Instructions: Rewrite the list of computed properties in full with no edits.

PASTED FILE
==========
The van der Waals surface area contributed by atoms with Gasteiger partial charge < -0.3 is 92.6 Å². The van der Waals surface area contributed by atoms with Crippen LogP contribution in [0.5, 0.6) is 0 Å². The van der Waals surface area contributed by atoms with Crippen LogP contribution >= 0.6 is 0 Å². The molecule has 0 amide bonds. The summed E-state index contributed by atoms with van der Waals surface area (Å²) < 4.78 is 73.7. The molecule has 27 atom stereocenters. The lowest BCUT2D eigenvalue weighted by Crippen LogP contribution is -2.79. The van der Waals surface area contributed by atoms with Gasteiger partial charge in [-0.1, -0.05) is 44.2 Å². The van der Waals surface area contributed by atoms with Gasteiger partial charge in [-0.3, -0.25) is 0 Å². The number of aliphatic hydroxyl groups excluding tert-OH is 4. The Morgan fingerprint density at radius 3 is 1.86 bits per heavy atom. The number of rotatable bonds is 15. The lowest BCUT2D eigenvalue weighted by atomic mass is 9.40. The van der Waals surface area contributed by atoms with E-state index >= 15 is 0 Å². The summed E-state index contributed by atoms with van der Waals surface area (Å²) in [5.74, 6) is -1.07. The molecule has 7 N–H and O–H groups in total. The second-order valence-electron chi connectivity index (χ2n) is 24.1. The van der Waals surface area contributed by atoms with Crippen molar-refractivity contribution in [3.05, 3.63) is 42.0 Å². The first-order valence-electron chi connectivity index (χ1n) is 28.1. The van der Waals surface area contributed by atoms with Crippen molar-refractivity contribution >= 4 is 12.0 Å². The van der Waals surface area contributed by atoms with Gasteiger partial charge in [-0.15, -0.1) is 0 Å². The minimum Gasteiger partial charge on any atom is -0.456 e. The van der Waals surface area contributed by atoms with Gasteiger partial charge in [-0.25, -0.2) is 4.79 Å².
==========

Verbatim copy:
The van der Waals surface area contributed by atoms with Gasteiger partial charge < -0.3 is 92.6 Å². The van der Waals surface area contributed by atoms with Crippen LogP contribution in [0.5, 0.6) is 0 Å². The van der Waals surface area contributed by atoms with Crippen LogP contribution >= 0.6 is 0 Å². The molecule has 0 amide bonds. The summed E-state index contributed by atoms with van der Waals surface area (Å²) < 4.78 is 73.7. The molecule has 27 atom stereocenters. The lowest BCUT2D eigenvalue weighted by Crippen LogP contribution is -2.79. The van der Waals surface area contributed by atoms with Gasteiger partial charge in [-0.1, -0.05) is 44.2 Å². The van der Waals surface area contributed by atoms with Gasteiger partial charge in [-0.3, -0.25) is 0 Å². The number of aliphatic hydroxyl groups excluding tert-OH is 4. The Morgan fingerprint density at radius 3 is 1.86 bits per heavy atom. The number of rotatable bonds is 15. The lowest BCUT2D eigenvalue weighted by atomic mass is 9.40. The van der Waals surface area contributed by atoms with E-state index >= 15 is 0 Å². The summed E-state index contributed by atoms with van der Waals surface area (Å²) in [5.74, 6) is -1.07. The molecule has 7 N–H and O–H groups in total. The second-order valence-electron chi connectivity index (χ2n) is 24.1. The van der Waals surface area contributed by atoms with Crippen molar-refractivity contribution in [3.05, 3.63) is 42.0 Å². The first-order valence-electron chi connectivity index (χ1n) is 28.1. The van der Waals surface area contributed by atoms with Crippen molar-refractivity contribution >= 4 is 12.0 Å². The van der Waals surface area contributed by atoms with Gasteiger partial charge in [-0.15, -0.1) is 0 Å². The minimum Gasteiger partial charge on any atom is -0.456 e. The van der Waals surface area contributed by atoms with Gasteiger partial charge in [-0.25, -0.2) is 4.79 Å².